According to Barack Obama, in theory Iran may complete the development of nuclear weapons in a year, but Washington is not going to let it happen. The President does not rule out the probability of a military operation. Obama made these statements before his visit to Israel. Prime Minister Benjamin Netanyahu has long called for a preemptive strike on Iran. Mr. Netanyahu is convinced that only an American military strike would stop further development of Iran's nuclear program. Yet, Washington is not in a hurry to attack.
Washington thinks that military action against Iran would come at too high of a price. The West is waiting for the results of the summer presidential elections in Tehran to clearly understand who they would have to deal with in the coming years. However, no Iranian leader is going to make concessions to the "six" negotiators, as the issue of the nuclear program in Iran has developed a complete consensus.
The main reason for the United States to attack Iran is Iran's nuclear program. However, analysts are well aware that the development of nuclear weapons is just an excuse. The U.S. can come up with other reasons such as the Kurdish issue or the violation of human rights. The latter excuse has become universal for the United States. But the main purpose of the U.S. authorities in Iran is not a nuclear program. The United States wants to build a new Greater Middle East in the context of the policy of controlled chaos. The geo-economic ambitions of Washington are also important. The main partners of the Americans in the region, Saudi Arabia and Qatar, want to block Iran's oil vein. This would force Europe to purchase energy just from them. In addition, there are ideological and religious issues such as Shia Iran and the Sunni Arab world, the ideology of pan-Arabism and pan-Iranism.
Throughout the U.S. history, a war has been a major sobering factor for its economy. But what would be the consequences of a war against Iran for the Americans? Iran is not Syria, Libya, or Iraq. The Islamic Republic of Iran is a country with a fundamental ideology that unites the entire nation. Tehran has one of the most powerful and developed armies in the world that can not only repel enemy attacks, but inflict some blows whose outcome is difficult to predict. In addition, Iran controls Hezbollah and Hamas that, if necessary, can take the war to the United States and Europe. If a war breaks out, the entire Muslim world will see a sharp increase in anti-American sentiment. New attacks on the Americans will be inevitable.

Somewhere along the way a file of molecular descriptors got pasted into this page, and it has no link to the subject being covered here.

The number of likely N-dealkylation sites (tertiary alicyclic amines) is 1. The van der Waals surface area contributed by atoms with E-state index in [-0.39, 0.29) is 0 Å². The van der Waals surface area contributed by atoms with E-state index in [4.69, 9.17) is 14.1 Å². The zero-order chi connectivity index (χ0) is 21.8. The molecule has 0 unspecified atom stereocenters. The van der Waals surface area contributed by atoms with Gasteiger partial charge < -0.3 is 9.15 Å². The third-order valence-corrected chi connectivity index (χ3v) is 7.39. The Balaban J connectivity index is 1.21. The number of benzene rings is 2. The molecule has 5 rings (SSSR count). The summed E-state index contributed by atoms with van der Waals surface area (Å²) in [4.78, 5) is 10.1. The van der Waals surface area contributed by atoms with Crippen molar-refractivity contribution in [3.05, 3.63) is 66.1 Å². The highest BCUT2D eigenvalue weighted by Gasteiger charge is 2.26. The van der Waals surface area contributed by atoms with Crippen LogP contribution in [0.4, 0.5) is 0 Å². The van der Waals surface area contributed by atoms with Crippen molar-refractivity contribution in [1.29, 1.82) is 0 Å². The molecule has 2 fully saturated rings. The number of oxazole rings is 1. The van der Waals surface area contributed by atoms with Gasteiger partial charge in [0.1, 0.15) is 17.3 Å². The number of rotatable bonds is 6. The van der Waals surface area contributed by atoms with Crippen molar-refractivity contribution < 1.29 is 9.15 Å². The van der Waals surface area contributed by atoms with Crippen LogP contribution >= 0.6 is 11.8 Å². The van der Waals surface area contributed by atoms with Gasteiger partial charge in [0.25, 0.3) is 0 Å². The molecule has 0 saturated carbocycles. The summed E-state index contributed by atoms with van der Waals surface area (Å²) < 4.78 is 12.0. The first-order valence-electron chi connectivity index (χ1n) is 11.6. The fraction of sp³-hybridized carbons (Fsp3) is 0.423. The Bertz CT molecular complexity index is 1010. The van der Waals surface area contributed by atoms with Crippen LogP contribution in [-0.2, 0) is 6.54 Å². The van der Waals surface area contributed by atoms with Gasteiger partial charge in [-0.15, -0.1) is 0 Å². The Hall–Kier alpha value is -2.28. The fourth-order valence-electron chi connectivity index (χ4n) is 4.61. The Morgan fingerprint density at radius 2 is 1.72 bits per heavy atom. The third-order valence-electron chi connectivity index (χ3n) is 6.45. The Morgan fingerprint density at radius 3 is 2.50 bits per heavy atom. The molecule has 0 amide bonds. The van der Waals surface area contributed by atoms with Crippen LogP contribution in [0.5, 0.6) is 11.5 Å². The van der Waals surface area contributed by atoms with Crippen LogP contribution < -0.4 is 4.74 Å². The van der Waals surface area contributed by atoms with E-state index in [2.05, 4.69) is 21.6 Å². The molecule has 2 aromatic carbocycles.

As for key allies of Iran, everyone understands that protecting Iran, China and Russia will defend their own interests. Russia would face the issue of geopolitical security. A large-scale war could destabilize the situation in the Caucasus and Central Asia. Large number of Iranian refugees would primarily flow to Russia, which can cause internal destabilization.
For China, the issue of energy security is of primary importance. Beijing is a major exporter of oil and gas from Iran. Members of the upper echelons of the government and high-ranking military have repeatedly claimed that China was not going to remain neutral in the event of a military aggression against Iran.
The U.S. is clearly aware of such consequences. For example, 30 American generals, diplomats and intelligence officers have compiled a report stating that a large-scale military operation would weaken the position of the local Iranian government, but would not cause a change of government. Given the size of Iran, a high level of nationalism and size of its population, such an operation would require significant resources (over $4 trillion). This is more than the sum spent in Afghanistan and Iraq over the last ten years. It is obvious that there are many sensible reasons to save albeit shaky, but peace in the region. Time will tell whether the desire of the U.S. to establish total control over the Middle East would outweigh common sense.